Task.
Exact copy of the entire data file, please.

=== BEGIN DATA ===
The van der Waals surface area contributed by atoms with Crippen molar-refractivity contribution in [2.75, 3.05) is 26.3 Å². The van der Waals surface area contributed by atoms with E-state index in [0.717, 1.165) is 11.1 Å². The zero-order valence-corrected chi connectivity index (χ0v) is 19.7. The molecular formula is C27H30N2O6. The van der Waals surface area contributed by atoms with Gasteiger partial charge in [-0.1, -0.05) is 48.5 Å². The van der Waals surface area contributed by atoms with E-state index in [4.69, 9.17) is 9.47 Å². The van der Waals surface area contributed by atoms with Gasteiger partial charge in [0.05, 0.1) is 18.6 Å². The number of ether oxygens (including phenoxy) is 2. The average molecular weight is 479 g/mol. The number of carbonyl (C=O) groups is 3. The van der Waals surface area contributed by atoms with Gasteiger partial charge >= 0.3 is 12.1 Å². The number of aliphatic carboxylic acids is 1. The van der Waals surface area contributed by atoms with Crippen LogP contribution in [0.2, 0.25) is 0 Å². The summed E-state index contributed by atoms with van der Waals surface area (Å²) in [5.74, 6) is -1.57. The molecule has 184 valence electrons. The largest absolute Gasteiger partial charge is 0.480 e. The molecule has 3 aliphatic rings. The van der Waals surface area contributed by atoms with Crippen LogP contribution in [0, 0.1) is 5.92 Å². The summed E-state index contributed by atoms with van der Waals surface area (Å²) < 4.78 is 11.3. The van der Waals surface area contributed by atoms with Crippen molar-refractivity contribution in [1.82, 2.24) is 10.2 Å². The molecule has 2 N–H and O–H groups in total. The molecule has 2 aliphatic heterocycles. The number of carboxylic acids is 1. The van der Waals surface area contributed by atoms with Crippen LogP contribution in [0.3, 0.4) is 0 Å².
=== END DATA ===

The van der Waals surface area contributed by atoms with Crippen molar-refractivity contribution in [2.75, 3.05) is 26.3 Å². The van der Waals surface area contributed by atoms with E-state index in [0.717, 1.165) is 11.1 Å². The zero-order valence-corrected chi connectivity index (χ0v) is 19.7. The molecular formula is C27H30N2O6. The van der Waals surface area contributed by atoms with Gasteiger partial charge in [-0.1, -0.05) is 48.5 Å². The van der Waals surface area contributed by atoms with E-state index in [4.69, 9.17) is 9.47 Å². The van der Waals surface area contributed by atoms with Gasteiger partial charge in [0.05, 0.1) is 18.6 Å². The number of ether oxygens (including phenoxy) is 2. The average molecular weight is 479 g/mol. The number of carbonyl (C=O) groups is 3. The van der Waals surface area contributed by atoms with Gasteiger partial charge >= 0.3 is 12.1 Å². The number of aliphatic carboxylic acids is 1. The van der Waals surface area contributed by atoms with Crippen LogP contribution in [0.2, 0.25) is 0 Å². The summed E-state index contributed by atoms with van der Waals surface area (Å²) in [5.74, 6) is -1.57. The molecule has 184 valence electrons. The largest absolute Gasteiger partial charge is 0.480 e. The molecule has 3 aliphatic rings. The van der Waals surface area contributed by atoms with Crippen LogP contribution in [0, 0.1) is 5.92 Å². The summed E-state index contributed by atoms with van der Waals surface area (Å²) < 4.78 is 11.3. The van der Waals surface area contributed by atoms with Crippen molar-refractivity contribution in [1.82, 2.24) is 10.2 Å². The molecule has 2 N–H and O–H groups in total. The molecule has 2 aliphatic heterocycles. The number of carboxylic acids is 1. The van der Waals surface area contributed by atoms with Crippen LogP contribution in [0.3, 0.4) is 0 Å².